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CHAPTER TWELVE

The patrol had stopped for a rest at an abandoned Nabataean way station, and while the men tended to their horses in the shaded courtyard Macro and Postumus climbed into the small signal tower and gazed down the trade route leading into the heart of Nabataean territory. To their left stretched a vast flat plain, covered in small black rocks, that wavered in the heat of the midday sun. Despite his earlier reservations about the headpiece Macro had come to realise its practicality in this searing, dusty climate. He had never experienced temperatures like this before. Heat, like the blast from a suddenly opened oven, during the day, and cold nights that reminded him of the winter in Britannia. The previous night the patrol had camped out in the open, sheltering in a gully as they huddled inside their cloaks, shivering. Now, Macro wiped the sweat from his forehead as he stood alongside Centurion Postumus and gazed down the trade route.

'What are we looking for? I can hardly make anything out in all the shimmering. Looks like water.' Macro sighed. 'I'd kill for a swim right now.'

Postumus smiled. 'Me too. Anywhere far from this place.'

Macro grunted his agreement, and then glanced at the young officer. Postumus was a few years older than Cato, in his mid-twenties, slim, darkly featured, with the kind of looks that Macro guessed would make him popular with the ladies. 'So, then, what's your story?'

Postumus turned towards him and cocked an eyebrow. 'My story?'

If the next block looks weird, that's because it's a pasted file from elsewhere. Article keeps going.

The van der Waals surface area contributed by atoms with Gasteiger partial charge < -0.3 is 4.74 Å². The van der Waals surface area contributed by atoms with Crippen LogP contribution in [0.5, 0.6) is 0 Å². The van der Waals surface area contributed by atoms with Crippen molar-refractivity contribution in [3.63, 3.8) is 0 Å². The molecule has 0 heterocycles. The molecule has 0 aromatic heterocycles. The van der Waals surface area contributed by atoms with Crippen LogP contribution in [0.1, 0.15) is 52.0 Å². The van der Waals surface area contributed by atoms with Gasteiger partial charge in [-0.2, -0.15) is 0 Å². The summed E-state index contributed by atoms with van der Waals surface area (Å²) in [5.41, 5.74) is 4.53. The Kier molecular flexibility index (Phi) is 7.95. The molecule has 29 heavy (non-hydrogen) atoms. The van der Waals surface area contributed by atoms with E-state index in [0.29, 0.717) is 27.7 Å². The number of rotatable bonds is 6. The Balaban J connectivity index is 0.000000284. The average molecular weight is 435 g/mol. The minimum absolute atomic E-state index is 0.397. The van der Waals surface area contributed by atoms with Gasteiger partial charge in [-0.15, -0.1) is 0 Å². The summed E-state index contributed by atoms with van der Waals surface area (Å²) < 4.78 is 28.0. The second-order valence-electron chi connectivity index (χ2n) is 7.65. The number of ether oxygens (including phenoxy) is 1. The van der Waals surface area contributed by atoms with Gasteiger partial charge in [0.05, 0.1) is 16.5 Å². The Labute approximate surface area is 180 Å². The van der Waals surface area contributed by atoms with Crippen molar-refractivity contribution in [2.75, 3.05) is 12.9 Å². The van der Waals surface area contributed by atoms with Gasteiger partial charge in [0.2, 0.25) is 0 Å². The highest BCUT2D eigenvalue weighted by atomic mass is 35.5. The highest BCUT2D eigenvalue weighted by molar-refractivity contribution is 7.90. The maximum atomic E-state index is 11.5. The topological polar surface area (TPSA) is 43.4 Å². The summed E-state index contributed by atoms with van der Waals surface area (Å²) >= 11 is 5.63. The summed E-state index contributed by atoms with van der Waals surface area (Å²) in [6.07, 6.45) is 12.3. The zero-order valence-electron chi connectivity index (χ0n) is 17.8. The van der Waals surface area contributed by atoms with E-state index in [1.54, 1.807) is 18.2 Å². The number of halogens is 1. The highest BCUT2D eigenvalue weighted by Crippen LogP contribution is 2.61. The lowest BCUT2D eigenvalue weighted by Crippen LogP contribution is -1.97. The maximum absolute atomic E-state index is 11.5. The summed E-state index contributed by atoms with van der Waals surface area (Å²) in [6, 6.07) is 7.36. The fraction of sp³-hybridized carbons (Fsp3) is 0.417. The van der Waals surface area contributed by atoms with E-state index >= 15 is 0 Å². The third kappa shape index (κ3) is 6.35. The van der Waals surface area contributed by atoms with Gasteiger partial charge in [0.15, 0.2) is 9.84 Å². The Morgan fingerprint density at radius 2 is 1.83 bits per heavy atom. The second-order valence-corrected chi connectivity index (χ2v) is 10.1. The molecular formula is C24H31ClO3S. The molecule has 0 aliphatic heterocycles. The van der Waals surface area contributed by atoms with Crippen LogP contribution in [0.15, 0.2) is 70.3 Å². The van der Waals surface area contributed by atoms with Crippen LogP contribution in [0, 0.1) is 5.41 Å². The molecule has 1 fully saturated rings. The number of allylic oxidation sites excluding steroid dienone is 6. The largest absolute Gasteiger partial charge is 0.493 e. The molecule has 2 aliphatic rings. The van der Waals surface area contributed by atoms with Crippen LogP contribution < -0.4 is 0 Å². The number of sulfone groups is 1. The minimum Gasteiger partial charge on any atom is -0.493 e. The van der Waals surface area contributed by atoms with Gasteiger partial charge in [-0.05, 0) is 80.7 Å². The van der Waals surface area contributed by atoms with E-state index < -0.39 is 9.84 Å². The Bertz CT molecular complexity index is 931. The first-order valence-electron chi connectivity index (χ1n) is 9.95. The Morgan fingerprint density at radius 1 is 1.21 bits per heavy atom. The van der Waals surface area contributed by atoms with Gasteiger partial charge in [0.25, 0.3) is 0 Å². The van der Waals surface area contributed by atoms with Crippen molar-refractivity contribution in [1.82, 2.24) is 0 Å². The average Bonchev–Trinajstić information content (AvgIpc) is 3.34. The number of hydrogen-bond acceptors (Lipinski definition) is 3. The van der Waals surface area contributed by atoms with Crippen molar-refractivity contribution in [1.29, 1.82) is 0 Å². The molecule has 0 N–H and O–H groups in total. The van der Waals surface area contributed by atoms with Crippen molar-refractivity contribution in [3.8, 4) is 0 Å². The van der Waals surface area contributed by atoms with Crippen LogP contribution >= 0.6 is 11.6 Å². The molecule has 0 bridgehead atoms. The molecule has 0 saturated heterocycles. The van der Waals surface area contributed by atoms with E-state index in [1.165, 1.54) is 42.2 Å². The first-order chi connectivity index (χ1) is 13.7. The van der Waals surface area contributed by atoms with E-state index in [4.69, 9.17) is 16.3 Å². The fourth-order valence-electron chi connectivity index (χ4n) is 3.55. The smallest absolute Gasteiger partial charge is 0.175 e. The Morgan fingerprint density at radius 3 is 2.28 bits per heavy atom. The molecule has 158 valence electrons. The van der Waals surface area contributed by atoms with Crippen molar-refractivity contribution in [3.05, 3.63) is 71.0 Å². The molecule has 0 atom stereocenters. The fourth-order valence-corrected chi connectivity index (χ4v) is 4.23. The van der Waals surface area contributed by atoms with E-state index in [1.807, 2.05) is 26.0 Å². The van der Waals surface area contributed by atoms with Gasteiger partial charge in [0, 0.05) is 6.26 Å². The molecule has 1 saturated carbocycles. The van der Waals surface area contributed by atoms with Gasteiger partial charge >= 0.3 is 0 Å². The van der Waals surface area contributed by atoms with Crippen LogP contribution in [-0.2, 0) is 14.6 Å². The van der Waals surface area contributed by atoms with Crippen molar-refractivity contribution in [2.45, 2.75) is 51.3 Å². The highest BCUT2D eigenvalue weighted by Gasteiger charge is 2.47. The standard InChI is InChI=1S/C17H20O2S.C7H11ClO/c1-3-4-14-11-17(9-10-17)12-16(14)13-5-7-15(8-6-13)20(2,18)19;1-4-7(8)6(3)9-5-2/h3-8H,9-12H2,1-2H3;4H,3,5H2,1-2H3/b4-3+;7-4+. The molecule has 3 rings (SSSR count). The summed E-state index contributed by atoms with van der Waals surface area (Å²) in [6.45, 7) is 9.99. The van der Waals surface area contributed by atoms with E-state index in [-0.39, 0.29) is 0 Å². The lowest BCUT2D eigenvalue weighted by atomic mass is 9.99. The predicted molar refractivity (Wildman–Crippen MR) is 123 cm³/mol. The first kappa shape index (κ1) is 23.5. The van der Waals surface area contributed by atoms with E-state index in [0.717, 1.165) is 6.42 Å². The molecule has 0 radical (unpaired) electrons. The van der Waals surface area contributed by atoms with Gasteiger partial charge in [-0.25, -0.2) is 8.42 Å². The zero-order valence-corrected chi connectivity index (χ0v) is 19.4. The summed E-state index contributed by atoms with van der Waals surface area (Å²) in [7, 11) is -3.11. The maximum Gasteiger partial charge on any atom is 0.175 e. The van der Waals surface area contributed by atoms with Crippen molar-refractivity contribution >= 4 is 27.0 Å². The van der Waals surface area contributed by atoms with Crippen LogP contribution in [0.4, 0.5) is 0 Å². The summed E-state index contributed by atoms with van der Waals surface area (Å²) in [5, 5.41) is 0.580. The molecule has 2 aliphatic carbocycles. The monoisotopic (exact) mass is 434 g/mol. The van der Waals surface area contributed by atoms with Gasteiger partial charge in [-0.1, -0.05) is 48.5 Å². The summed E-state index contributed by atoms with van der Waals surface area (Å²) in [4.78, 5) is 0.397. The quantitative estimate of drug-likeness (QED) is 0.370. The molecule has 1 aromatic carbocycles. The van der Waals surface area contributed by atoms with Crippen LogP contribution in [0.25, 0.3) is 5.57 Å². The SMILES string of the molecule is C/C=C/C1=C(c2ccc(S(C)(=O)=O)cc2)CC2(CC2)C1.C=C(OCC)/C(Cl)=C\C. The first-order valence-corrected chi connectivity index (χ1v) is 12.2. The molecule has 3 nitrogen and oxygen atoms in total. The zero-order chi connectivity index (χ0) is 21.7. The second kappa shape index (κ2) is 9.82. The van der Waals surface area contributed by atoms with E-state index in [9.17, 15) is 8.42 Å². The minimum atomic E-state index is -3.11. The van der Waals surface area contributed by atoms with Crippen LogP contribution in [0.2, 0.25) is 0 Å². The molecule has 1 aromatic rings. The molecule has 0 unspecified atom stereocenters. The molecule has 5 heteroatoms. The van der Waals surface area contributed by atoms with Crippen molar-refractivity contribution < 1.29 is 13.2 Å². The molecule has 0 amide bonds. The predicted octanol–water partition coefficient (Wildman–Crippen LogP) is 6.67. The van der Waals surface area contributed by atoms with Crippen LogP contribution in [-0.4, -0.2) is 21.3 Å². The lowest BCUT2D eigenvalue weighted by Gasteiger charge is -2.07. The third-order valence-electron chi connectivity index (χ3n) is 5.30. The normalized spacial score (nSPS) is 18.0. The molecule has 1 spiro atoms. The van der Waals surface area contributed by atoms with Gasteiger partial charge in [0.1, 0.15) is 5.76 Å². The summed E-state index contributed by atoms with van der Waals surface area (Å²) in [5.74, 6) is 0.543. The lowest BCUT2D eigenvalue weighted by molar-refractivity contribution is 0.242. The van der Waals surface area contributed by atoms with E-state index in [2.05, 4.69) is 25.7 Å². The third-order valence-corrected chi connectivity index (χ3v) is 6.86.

'Where are you from, Postumus?'

'Brindisium. My father owns a few ships. He carries cargoes to and from Piraeus.'

'Rich?'

'He has done well enough to have bought himself into the equestrian class. So yes, he's rich, I suppose.'

'So why are you here?'

'Couldn't stand the sea. I thought I had a taste for adventure, so I joined up as a legionary.'

'Which legion?'

'I chose the Tenth.' He gave a self-deprecating smile. 'I wanted to come east and fight the Parthian hordes.'

'And did you?'

Postumus laughed. 'No chance! The imperial palace has been stitching up one deal after another with Parthia in recent years. And with Palmyra sitting pretty between the two empires that's how it will remain.'

Macro shrugged and made no comment. According to the intelligence that he and Cato had been made aware of, Parthia had designs on Rome's eastern provinces. If there was any truth in the rumours about Cassius Longinus then there was every prospect that the Parthians would storm across the eastern frontier the moment the legions garrisoned there pulled out to support Longinus' bid for the imperial throne.

Postumus went on.'So with Parthia out of the picture I had to find something else to do. I applied to train as a scout.'